October 13, 2018

#BookishChallenges: Favorite Horror Book by @vegarollins #OctoberBloggerChallenge


This weeks challenge is about Horror Books. For this weeks post I chose The Merciless (The Merciless #1) by . This is by far one of the best horror books that I have ever read! It kept me guessing on what was going to happen and that ending OMG.  To top it off its a series that I could not put down. However, I still need to read the last book.  Let us know what books you read off of this weeks topic in the comments below and make sure to join us next week! 



About the Book:
Forgive us, Father, for we have sinned

Brooklyn Stevens sits in a pool of her own blood, tied up and gagged. No one outside of these dank basement walls knows she’s here. No one can hear her scream.

Sofia Flores knows she shouldn’t have gotten involved. When she befriended Riley, Grace, and Alexis on her first day at school, she admired them, with their perfect hair and their good-girl ways. They said they wanted to save Brooklyn. They wanted to help her. Sofia didn’t realize they believed Brooklyn was possessed.

Now, Riley and the girls are performing an exorcism on Brooklyn—but their idea of an exorcism is closer to torture than salvation. All Sofia wants is to get out of this house. But there is no way out. Sofia can’t go against the other girls . . . unless she wants to be next. . . .

In this chilling debut, Danielle Vega delivers blood-curdling suspense and terror on every page. By the shockingly twisted end, readers will be faced with the most haunting question of all: Is there evil in all of us? 



About the Author: Danielle Vega spent her childhood hiding under the covers while her mother retold tales from the pages of Stephen King novels. As an adult, she can count on one hand the number of times in her life she's been truly afraid. Danielle has won numerous awards for her fiction and nonfiction, including a 2009 Pushcart Prize nomination for her short story "Drive." She lives in Brooklyn. Follow her on Twitter @dvegabooks

Publisher: Razorbill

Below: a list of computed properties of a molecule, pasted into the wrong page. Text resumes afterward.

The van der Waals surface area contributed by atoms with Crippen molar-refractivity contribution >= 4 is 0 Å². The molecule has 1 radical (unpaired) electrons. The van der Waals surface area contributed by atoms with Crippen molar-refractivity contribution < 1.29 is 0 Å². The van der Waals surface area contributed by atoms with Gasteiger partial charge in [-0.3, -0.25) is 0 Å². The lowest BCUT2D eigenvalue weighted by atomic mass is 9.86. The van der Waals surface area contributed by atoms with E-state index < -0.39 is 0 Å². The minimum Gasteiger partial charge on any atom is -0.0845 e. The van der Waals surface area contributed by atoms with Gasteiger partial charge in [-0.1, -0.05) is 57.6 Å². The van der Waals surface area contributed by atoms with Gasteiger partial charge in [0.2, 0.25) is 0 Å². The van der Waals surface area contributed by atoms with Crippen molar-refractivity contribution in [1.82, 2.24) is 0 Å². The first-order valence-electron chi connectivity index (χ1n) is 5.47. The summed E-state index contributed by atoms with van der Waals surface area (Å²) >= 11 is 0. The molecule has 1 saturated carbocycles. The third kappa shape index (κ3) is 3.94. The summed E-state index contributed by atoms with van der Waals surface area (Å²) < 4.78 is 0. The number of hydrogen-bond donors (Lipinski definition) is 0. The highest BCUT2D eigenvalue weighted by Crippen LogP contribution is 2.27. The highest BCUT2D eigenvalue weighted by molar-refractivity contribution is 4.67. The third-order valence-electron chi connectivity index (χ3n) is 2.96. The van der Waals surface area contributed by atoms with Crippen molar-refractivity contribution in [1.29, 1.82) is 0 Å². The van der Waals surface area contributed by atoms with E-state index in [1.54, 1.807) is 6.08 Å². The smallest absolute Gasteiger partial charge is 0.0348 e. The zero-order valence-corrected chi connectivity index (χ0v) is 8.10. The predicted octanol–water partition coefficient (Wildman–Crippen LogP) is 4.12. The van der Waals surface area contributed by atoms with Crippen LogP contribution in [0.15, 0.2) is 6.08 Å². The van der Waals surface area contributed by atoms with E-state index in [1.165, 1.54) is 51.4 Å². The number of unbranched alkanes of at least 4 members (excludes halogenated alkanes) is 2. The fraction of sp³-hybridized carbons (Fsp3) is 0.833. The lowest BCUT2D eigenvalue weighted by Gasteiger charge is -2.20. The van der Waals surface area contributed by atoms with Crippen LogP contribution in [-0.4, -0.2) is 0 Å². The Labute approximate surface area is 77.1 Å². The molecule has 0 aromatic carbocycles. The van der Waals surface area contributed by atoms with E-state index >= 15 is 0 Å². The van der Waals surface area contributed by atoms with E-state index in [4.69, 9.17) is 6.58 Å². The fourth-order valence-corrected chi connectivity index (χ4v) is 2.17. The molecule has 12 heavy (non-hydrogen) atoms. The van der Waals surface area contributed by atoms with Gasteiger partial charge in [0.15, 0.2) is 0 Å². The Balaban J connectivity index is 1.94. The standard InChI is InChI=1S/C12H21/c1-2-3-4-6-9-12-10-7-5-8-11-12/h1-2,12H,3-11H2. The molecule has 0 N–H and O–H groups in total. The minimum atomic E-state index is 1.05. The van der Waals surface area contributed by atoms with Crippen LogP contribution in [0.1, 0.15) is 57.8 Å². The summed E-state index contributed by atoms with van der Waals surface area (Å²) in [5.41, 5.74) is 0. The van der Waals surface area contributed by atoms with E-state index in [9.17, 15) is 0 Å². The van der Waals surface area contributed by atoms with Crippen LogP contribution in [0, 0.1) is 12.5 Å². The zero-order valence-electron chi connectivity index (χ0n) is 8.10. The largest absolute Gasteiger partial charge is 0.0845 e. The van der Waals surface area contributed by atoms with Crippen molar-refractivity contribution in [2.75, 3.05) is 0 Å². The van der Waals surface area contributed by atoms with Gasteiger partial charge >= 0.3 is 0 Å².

Recommended Age: Young Adult 
Genre: Horror 
Goodreads | Amazon


C H A P T E R  S I X

“I still don’t understand why it would bleed so much.” Mom wraps up the chicken we just had for dinner in tinfoil while I fill the sink with soapy water and start the dishes. I shrug, staring at a folded dishtowel next to the sink. It’s red and white with a picture of a rooster on it. “It was a really big zit,” I say. I cleaned the blood from my face and covered the piercing with a Band-Aid before my mom saw it, but I’ve had to change the Band-Aid twice since she’s been home. Already the new one is red with blood.
Mom puts the chicken in the fridge, frowning as she closes the door. Our phone rings, and Mom leans over the counter and picks it up. “Flores residence,” she answers. A tinny-sounding voice echoes from the other end of the receiver, and Mom smiles. “One moment. It’s your friend Riley,” she says, handing me the phone. “She says she has a homework question. Just don’t take too long.”
I slip out the back door with the phone and curl up in the wooden chair on our patio. Our backyard stretches forever, without any streetlights or nearby houses to break it up. It’s unnerving, like being walled in on all sides with empty space. Insects buzz restlessly, like white noise. I tuck my legs beneath me.
“Riley?” I say into the phone.
“Sof? I saw you with Brooklyn!” My stomach twists, but Riley continues talking before I can worry about whether she changed her mind about the spying. “Why didn’t you tell me? What did you find out?”
“Nothing, really. She took me with her to get a tattoo.” I run a finger along the edge of the bandage on my forehead but decide to keep the details of my piercing to myself.